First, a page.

Participants may not benefit directly from this study but the results may help doctors in the future treat people who are overweight and at risk of gaining weight, in preventing weight gain. Participants may find that the IPE supplement helps prevent gain weight, however these effects may only be short lived and at the present time the IPE supplement is not commercially available. Most of the procedures in this study, such as the recording of your weight, height, hip, waist, body composition and blood pressure present no risk. Other procedures, such as taking blood samples, can cause mild discomfort. The risks of taking a blood sample include: slight discomfort when the needle is inserted and possible bruising or a localised infection. These procedures will only be carried out by an experienced health professional under sterile conditions to minimise all these risks. There are no major side effects associated with taking the IPE supplement. Some participants may find the taste unpleasant (slightly metallic) or may experience mild nausea, abdominal bloating or other gut symptoms initially, however these should settle down after a few days.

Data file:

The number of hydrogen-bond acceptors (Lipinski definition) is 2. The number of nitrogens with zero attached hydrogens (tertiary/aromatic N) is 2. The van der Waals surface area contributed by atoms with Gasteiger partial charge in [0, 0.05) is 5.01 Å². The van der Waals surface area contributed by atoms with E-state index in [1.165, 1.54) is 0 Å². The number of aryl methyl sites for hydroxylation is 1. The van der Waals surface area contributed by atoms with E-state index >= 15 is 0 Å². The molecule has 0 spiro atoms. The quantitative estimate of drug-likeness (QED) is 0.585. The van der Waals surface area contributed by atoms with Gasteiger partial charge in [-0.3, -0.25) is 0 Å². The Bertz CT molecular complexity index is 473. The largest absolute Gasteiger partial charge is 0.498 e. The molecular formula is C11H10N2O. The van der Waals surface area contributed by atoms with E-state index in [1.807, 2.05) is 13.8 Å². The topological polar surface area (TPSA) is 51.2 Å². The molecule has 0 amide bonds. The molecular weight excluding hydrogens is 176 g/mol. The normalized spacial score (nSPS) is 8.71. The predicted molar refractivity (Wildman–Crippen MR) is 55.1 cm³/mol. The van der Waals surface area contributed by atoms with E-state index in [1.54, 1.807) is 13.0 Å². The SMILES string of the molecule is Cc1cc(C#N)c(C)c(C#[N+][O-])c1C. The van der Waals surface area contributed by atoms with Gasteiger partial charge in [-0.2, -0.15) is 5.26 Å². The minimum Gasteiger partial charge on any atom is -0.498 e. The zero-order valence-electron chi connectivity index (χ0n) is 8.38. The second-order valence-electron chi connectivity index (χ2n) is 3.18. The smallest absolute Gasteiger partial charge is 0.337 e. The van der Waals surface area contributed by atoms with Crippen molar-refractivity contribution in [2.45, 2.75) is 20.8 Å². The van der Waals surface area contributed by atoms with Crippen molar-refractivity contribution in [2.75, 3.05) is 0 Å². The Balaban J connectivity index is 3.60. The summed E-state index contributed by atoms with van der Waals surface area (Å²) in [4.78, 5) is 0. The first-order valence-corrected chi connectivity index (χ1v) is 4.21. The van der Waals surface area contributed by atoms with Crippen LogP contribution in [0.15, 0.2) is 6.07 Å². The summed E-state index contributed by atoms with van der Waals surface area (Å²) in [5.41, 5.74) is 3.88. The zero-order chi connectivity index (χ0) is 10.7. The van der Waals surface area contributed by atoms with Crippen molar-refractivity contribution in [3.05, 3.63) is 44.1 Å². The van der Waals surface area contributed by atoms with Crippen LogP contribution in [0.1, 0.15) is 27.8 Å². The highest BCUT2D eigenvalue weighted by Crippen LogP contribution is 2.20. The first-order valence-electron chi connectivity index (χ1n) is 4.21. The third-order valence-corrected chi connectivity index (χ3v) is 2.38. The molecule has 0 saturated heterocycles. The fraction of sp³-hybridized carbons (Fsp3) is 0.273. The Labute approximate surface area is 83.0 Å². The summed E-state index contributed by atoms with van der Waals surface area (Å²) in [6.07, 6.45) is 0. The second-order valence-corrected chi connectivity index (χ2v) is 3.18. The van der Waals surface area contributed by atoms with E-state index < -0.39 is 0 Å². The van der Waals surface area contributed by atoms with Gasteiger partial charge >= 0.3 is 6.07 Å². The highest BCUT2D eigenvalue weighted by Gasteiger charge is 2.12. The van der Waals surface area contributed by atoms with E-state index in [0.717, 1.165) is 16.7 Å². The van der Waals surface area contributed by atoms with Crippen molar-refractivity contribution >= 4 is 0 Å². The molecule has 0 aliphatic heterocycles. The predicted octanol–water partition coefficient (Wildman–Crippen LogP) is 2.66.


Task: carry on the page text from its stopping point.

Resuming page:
Where is the study run from?
This study is being organised by doctors and scientists at Imperial College London and is being run across two clinical research facilities - one in London, part of Imperial College Healthcare NHS Trust, and one in Glasgow, part of NHS Research Scotland.
When is the study starting and how long is it expected to run for?
March 2018 to August 2021
Who is funding the study?
National Institute for Health Research (NIHR) (UK)
Who is the main contact?
firstname.lastname@example.org / iPREVENT@imperial.ac.uk
Miss Aisha Anjum
Imperial Clinical Trials Unit
Imperial College London
68 Wood Lane
+44 (0)207 594 1723
Increase in colonic PRopionate as a method of prEVENTing weight gain in young adults
Inulin Propionate Ester (IPE) supplementation will prevent weight gain compared with inulin control in young adults at higher risk of weight gain
London Hampstead REC, HRA Office: Barlow House, 3rd Floor, 4 Minshull Street, Manchester M1 3DZ, Tel: +44 (0)207 104 8127, +44 (0)207 104 8345, Email: NRESCommittee.London-Hampstead@nhs.net, 24/01/2019, ref: 19/LO/0095
Randomised; Interventional; Design type: Prevention, Dietary
Primary study design
Secondary study design
Randomised controlled trial
Patient information sheet